Steetley Magnesite, also known as Hartlepool Magnesia Works and Palliser Works, is located in Hartlepool in County Durham.
Originally known as The Steetley Lime and Building Stone Company and was named after the small hamlet of Steetley which is located near Worksop, in Nottinghamshire. They owned a small dolomite quarry producing high quality building stone, some of which was used in the building of the Houses of Parliament.
New processes in the steel industry in the mid 18th century caused the company to change direction. A demand for stronger furnace linings made from dolomite helped secure Steetley's future. It was discovered that dolomite could be converted into a hard burnt lime and became known as Doloma. A continuous shaft kiln was built to make the production of Doloma more efficient.
Demand for Doloma increased rapidly and new sources for Doloma were required, in 1904 the company purchased the Coxhoe quarries in Durham and built another shaft kiln. By the start of World War I both quarries were producing over 50,000 tonnes a year and by the end, in 1918 the output of Doloma had doubled.
Because of the war, the steel works realised they needed regular reliable supplies of Doloma. They invested heavily in the company which allowed them to purchase most of the high quality Dolomite quarries around the country. The investment paid off, by 1923 the output had reached 150,000 tonnes a year. The company became public to enable it to grow further. By 1930, they merged with three other companies. In 1935 they acquired the Conisborough Cliff Company.
The steel industry also required refractory bricks made from calcined magnesite and began to demand higher quantities. As there are no natural deposits in Britain, the Steetley company experimented using Doloma as an alternative but these failed.
A new way had to be found to produce Magnesite.The Steetley Company believed that it was possible to separate the magnesite from the lime in Doloma. A research and development department was built at Worksop in 1936. This explored the idea of reacting dolomite lime with seawater which had been done by a small company in California the year before using lime from oyster shells.
Successful experiments led to the purchase of a 24 acre coastal site at Hartlepool in 1937. £10,000 were invested in building a pilot plant which was known as the Palliser Works, after fortifications let over from the war. The British Periclase Company was drafted in to build and operate a full scale magnesite plant.
The following year, with the threat of war, the existing plant was increased in size to enable the output of 10,000 tonnes a year. In 1939, World War II was underway, Hartlepool was the only source of magnesite available to Britain and it was marketed under the brand name of Britmag. The demand for the magnesite was huge, war production of steel expanded tremendously and the expansion of the Hartlepool site was of paramount importance.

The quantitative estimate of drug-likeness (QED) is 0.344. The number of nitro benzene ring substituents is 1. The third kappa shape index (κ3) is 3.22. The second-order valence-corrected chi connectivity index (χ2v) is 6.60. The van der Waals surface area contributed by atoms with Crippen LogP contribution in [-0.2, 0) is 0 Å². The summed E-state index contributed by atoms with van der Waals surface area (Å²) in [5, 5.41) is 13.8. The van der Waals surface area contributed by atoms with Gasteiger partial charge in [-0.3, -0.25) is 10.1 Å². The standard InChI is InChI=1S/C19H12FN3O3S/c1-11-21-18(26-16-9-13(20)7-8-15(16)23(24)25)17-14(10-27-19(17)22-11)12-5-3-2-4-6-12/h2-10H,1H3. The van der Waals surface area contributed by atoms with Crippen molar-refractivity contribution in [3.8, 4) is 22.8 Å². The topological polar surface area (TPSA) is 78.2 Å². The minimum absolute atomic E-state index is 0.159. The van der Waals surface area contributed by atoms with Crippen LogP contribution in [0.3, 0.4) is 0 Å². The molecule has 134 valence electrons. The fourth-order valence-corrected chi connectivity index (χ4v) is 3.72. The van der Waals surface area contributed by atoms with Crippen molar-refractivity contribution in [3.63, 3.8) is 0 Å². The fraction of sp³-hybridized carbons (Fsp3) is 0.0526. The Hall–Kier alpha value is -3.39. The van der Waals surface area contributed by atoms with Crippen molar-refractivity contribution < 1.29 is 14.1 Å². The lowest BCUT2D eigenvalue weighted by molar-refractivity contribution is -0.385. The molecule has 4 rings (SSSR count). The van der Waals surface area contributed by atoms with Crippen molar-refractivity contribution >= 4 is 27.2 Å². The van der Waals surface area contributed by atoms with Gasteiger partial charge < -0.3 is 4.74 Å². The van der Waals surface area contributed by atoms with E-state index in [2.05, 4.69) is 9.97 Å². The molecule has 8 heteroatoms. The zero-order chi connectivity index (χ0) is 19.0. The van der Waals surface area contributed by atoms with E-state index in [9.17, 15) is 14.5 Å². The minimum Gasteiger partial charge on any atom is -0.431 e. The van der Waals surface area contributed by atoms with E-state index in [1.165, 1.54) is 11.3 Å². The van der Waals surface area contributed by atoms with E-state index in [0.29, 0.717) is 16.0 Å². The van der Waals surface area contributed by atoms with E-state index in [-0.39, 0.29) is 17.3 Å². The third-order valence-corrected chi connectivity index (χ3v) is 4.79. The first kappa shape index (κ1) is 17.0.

The government requested that a second plant should be built, the site at Harrington, near Workington on the Cumberland coast was chosen. This was completed in 1941 and soon fell into government hands along side the Hartlepool plant. The Harrington site was used for the production or Magnesium which was vital for munitions and aircraft frames. After the war, the government kept both sites until 1952 when they gave back control to the Steetley company. In 1954 they closed the Harrington Works.
Reinvestment of profits saw major expansion in the early 1960's, capacity was increased yet again, new settling tanks, a 2,000ft pier was built to provide fresh seawater to the plant. All of which helped the company to produce roughly 250,000 tonnes a year. Some of this was high quality grade Magnesia.
The 1970's brought a new challenge to the company. An energy crisis forced investment into more efficient technology and expansion abroad to overcome a loss of profits. The steel industry started to decline and also new techniques resulted in a demand for higher quality lime products.
In the 1980's, recession hit the steel industry hard. Many companies collapsed which led to a decline the construction, engineering and chemical companies. The Steetley company came under attack in the form of takeover bids and increased competition.
The Steetley company was finally bought out by Redland Plc in 1992. They ran the plant at Hartlepool for about five years until it was sold in 1997. The new company called Britmag could not compete and went into administration in 2002. A solution was found to keep the plant open and the company CJC Chemicals was born. This proved to be short lived as they closed the plant in 2005.
The site at Hartlepool was partly demolished, leaving the reaction tanks and settling tanks almost intact. The site was asset stripped, most of all the steel and valuable items sold. It now sits as an industrial wasteland. Anglers use the pier to fish in the deeper water. The settling tanks were breached to drain the water away when it was discovered that children were using them as swimming pools.